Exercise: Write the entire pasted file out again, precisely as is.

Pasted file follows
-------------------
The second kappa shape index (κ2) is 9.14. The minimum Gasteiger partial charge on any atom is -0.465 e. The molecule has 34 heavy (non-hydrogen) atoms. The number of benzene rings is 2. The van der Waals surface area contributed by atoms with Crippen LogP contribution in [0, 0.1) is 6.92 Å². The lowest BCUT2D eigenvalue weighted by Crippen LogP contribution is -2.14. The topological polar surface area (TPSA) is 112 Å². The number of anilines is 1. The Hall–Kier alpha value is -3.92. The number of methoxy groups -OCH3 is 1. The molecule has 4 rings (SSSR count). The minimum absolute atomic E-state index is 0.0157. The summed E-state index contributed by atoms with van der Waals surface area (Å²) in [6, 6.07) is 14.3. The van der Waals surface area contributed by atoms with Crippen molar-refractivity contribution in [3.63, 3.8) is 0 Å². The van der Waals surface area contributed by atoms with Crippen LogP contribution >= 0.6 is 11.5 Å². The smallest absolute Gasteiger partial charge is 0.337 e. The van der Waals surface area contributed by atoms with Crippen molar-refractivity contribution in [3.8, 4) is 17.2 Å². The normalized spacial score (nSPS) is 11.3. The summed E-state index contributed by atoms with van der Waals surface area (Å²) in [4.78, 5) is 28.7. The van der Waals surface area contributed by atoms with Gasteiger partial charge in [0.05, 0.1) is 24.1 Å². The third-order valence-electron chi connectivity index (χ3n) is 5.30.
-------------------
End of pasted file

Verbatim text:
The second kappa shape index (κ2) is 9.14. The minimum Gasteiger partial charge on any atom is -0.465 e. The molecule has 34 heavy (non-hydrogen) atoms. The number of benzene rings is 2. The van der Waals surface area contributed by atoms with Crippen LogP contribution in [0, 0.1) is 6.92 Å². The lowest BCUT2D eigenvalue weighted by Crippen LogP contribution is -2.14. The topological polar surface area (TPSA) is 112 Å². The number of anilines is 1. The Hall–Kier alpha value is -3.92. The number of methoxy groups -OCH3 is 1. The molecule has 4 rings (SSSR count). The minimum absolute atomic E-state index is 0.0157. The summed E-state index contributed by atoms with van der Waals surface area (Å²) in [6, 6.07) is 14.3. The van der Waals surface area contributed by atoms with Crippen molar-refractivity contribution in [3.63, 3.8) is 0 Å². The van der Waals surface area contributed by atoms with Crippen LogP contribution >= 0.6 is 11.5 Å². The smallest absolute Gasteiger partial charge is 0.337 e. The van der Waals surface area contributed by atoms with Crippen molar-refractivity contribution in [3.8, 4) is 17.2 Å². The normalized spacial score (nSPS) is 11.3. The summed E-state index contributed by atoms with van der Waals surface area (Å²) in [4.78, 5) is 28.7. The van der Waals surface area contributed by atoms with Gasteiger partial charge in [0.05, 0.1) is 24.1 Å². The third-order valence-electron chi connectivity index (χ3n) is 5.30.